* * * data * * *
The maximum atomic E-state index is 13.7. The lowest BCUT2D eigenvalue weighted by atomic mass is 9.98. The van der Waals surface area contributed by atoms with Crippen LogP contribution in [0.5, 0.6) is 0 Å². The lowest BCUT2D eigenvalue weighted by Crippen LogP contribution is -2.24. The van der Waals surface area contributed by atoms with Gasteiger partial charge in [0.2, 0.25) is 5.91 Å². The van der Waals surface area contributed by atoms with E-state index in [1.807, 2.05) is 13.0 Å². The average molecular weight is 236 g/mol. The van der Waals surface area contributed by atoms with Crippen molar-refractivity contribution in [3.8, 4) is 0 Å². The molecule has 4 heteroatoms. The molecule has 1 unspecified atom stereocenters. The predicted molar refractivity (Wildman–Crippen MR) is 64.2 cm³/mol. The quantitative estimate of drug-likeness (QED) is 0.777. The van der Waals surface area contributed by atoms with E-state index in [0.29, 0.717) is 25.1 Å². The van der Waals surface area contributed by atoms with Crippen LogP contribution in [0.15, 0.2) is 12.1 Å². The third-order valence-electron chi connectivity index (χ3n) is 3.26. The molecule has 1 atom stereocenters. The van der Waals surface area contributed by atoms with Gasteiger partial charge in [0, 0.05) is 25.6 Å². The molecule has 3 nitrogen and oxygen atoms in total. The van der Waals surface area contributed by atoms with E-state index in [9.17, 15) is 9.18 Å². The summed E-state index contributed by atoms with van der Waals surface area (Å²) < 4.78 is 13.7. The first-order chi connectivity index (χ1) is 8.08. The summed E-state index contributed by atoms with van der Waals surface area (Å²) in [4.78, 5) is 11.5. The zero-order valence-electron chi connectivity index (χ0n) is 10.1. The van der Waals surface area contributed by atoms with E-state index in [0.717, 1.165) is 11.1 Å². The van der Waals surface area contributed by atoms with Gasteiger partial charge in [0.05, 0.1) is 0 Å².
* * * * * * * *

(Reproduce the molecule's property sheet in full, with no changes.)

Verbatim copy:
The maximum atomic E-state index is 13.7. The lowest BCUT2D eigenvalue weighted by atomic mass is 9.98. The van der Waals surface area contributed by atoms with Crippen LogP contribution in [0.5, 0.6) is 0 Å². The lowest BCUT2D eigenvalue weighted by Crippen LogP contribution is -2.24. The van der Waals surface area contributed by atoms with Gasteiger partial charge in [0.2, 0.25) is 5.91 Å². The van der Waals surface area contributed by atoms with E-state index in [1.807, 2.05) is 13.0 Å². The average molecular weight is 236 g/mol. The van der Waals surface area contributed by atoms with Crippen molar-refractivity contribution in [3.8, 4) is 0 Å². The molecule has 4 heteroatoms. The molecule has 1 unspecified atom stereocenters. The predicted molar refractivity (Wildman–Crippen MR) is 64.2 cm³/mol. The quantitative estimate of drug-likeness (QED) is 0.777. The van der Waals surface area contributed by atoms with E-state index in [0.29, 0.717) is 25.1 Å². The van der Waals surface area contributed by atoms with Crippen LogP contribution in [0.15, 0.2) is 12.1 Å². The third-order valence-electron chi connectivity index (χ3n) is 3.26. The molecule has 1 atom stereocenters. The van der Waals surface area contributed by atoms with Gasteiger partial charge in [0, 0.05) is 25.6 Å². The molecule has 3 nitrogen and oxygen atoms in total. The van der Waals surface area contributed by atoms with E-state index in [9.17, 15) is 9.18 Å². The summed E-state index contributed by atoms with van der Waals surface area (Å²) < 4.78 is 13.7. The first-order chi connectivity index (χ1) is 8.08. The summed E-state index contributed by atoms with van der Waals surface area (Å²) in [4.78, 5) is 11.5. The zero-order valence-electron chi connectivity index (χ0n) is 10.1. The van der Waals surface area contributed by atoms with E-state index in [0.717, 1.165) is 11.1 Å². The van der Waals surface area contributed by atoms with Gasteiger partial charge in [0.05, 0.1) is 0 Å².